Update: President’s Budget Proposes Significant Cuts to Federal Health Programs That Are Critically Important to SMA Patients and Families

The President recently released his detailed budget proposal for Fiscal Year 2018, which proposed significant funding cuts to numerous federal programs, including many that have a direct impact on the health and well-being of individuals and families affected by SMA. The federal Fiscal Year runs from October 1, 2017 through September 30, 2018.

Of serious concern to the SMA community is the President’s proposed deep cuts to Medicaid and Children’s Health Insurance Program (CHIP), which provide health insurance coverage to millions of Americans, including many with SMA and other similar conditions. In addition, the President also has proposed eliminating all the funding for the Health Resources and Services Administration (HRSA) Heritable Disorders Program, which supports the Secretary’s Advisory Committee on Heritable Disorders in Newborns and Children (ACHDNC). The ACHDNC is the federal body that reviews and adds conditions to the Recommended Uniform Screening Panel (RUSP). Just recently, we shared with you the wonderful news that ACHDNC accepted SMA into the review process for the RUSP.

The budget also reduces funding for the Centers for Disease Control and Prevention’s (CDC) program that supports states in their efforts to implement newborn screening, particularly initiatives that focus on the roll-out of new conditions as they are added to the RUSP.

It is important to note that the President’s budget does not have the force of law. A presidential budget is a proposal — a suggestion to Congress, which conveys the Administration’s vision, priorities, and recommendations with respect to the activities and functions of the Executive Branch.

While the President’s entire budget will not be adopted by the Congress, often individual items and suggestions from the President are supported by Congress and enacted. As such, the SMA community must pay close attention to these developments and ensure our voices are heard throughout the process.

Since January, our community has been communicating directly with Members of Congress about the funding levels needed to support important efforts, such as newborn screening programs at HRSA and CDC. On Friday, Cure SMA submitted testimony on behalf of our community to members of the Senate appropriations subcommittee which oversees funding for these programs (testimony available here) and similar testimony was submitted to members of the House of Representatives in March (testimony available here).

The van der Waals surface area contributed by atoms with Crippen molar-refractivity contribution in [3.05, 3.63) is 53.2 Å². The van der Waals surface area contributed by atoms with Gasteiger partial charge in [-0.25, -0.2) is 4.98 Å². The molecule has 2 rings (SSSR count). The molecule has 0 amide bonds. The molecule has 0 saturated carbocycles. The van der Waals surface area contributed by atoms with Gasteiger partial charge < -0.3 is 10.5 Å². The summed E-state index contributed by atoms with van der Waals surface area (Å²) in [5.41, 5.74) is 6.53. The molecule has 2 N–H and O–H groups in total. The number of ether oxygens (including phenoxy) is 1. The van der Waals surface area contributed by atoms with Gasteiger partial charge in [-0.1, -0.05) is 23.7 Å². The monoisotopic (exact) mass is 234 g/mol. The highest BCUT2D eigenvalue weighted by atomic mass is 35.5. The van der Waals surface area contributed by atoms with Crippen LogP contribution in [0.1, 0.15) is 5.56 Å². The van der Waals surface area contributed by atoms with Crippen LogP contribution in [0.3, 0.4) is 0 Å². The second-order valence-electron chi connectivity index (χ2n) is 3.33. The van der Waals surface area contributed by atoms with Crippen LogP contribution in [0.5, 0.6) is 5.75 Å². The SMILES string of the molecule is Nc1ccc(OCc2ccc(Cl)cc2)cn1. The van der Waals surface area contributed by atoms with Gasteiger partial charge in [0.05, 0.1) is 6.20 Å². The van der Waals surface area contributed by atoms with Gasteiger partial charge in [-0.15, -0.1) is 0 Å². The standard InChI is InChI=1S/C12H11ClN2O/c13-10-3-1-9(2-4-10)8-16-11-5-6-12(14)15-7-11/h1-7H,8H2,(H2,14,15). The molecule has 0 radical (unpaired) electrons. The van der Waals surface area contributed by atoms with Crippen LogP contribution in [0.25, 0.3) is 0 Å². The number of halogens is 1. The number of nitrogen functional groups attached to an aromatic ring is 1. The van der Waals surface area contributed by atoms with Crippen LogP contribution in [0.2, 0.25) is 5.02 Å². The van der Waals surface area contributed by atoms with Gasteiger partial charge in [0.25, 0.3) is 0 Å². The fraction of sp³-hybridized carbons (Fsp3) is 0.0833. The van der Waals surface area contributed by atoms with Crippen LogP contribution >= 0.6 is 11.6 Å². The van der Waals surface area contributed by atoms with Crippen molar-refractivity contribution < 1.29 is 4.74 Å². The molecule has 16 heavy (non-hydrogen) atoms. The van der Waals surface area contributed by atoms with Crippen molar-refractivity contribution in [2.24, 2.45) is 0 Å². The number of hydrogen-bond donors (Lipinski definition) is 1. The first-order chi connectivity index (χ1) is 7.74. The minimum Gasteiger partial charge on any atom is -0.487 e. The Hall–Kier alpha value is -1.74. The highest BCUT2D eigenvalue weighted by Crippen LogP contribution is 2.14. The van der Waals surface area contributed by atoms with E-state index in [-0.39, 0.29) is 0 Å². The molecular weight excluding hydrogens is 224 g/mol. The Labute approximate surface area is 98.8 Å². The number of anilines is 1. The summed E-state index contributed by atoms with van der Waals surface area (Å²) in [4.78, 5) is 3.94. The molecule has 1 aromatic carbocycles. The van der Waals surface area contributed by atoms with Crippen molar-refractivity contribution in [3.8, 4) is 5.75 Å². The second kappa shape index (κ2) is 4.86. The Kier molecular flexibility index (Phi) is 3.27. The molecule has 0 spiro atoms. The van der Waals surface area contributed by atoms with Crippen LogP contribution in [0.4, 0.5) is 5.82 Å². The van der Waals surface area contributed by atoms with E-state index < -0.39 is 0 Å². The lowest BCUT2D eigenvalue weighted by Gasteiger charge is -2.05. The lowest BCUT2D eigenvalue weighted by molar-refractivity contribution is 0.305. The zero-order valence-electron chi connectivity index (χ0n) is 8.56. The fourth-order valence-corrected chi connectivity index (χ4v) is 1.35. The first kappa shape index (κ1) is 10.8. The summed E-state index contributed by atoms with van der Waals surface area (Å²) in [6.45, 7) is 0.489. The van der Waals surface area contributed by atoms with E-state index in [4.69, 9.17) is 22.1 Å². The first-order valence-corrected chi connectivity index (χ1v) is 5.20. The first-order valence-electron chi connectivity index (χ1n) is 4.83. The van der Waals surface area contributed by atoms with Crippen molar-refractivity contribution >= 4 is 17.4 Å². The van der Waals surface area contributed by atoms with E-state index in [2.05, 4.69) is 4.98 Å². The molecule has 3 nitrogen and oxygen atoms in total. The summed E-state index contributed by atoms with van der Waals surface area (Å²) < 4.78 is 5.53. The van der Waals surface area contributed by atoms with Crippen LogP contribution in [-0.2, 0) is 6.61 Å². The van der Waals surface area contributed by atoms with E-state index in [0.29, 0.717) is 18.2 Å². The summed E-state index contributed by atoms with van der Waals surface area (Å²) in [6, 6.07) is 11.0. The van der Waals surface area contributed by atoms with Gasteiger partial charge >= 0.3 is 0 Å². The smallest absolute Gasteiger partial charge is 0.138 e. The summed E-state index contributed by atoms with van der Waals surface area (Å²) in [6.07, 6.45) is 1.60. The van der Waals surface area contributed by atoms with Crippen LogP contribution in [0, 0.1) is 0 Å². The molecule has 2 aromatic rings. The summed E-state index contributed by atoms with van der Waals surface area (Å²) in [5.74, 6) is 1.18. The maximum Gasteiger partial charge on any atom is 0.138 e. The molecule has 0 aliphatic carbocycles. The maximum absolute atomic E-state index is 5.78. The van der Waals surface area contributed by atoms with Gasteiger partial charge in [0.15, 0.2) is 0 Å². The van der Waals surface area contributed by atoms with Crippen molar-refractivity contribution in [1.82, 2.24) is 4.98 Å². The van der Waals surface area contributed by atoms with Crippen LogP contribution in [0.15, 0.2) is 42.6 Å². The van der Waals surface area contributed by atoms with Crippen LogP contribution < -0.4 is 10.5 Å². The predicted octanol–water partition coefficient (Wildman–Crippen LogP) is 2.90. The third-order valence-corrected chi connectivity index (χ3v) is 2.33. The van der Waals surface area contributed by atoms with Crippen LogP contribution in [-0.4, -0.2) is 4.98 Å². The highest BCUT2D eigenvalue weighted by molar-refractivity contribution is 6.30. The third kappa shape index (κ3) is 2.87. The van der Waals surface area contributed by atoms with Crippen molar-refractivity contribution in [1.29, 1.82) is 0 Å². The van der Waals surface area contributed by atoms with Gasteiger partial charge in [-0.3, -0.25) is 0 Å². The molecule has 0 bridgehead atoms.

Recently we updated our community on the proposed cuts to Medicaid contained in the American Health Care Act (AHCA) and families weighed in with their elected officials with their concerns. It is critically important that our community continue to participate and be engaged in the months ahead as the Congress begins to consider funding levels for the coming Fiscal Year.

Cure SMA will continue to reach out to individual Members of Congress and also work in coalition with like-minded organizations to call on Congress to provide sufficient funding for HRSA, CDC, as well as to ensure ongoing access to health care for individuals and families affected by SMA.

American Health Care Act (AHCA) Budget “Score” Released May 24th

On Wednesday, May 24th, the Congressional Budget Office (CBO) released its long-awaited report estimating the costs and impact of the House-passed American Health Care Act (AHCA) legislation. If enacted into law, the CBO estimates an additional 23 million more people would be uninsured over the next decade. Following the release of the CBO report, Senate Republican staffers are said to have started work on their version of a bill to repeal and replace the Affordable Care Act (see previous update here). Cure SMA will continue to monitor these issues and will provide updates to our community on opportunities to engage to ensure that the voices of SMA patients and families are heard.

Do you like what you're reading?

Help make a difference in the lives of people affected by spinal muscular atrophy.

Leave a Comment

Your email address will not be published. Required fields are marked *

Scroll to Top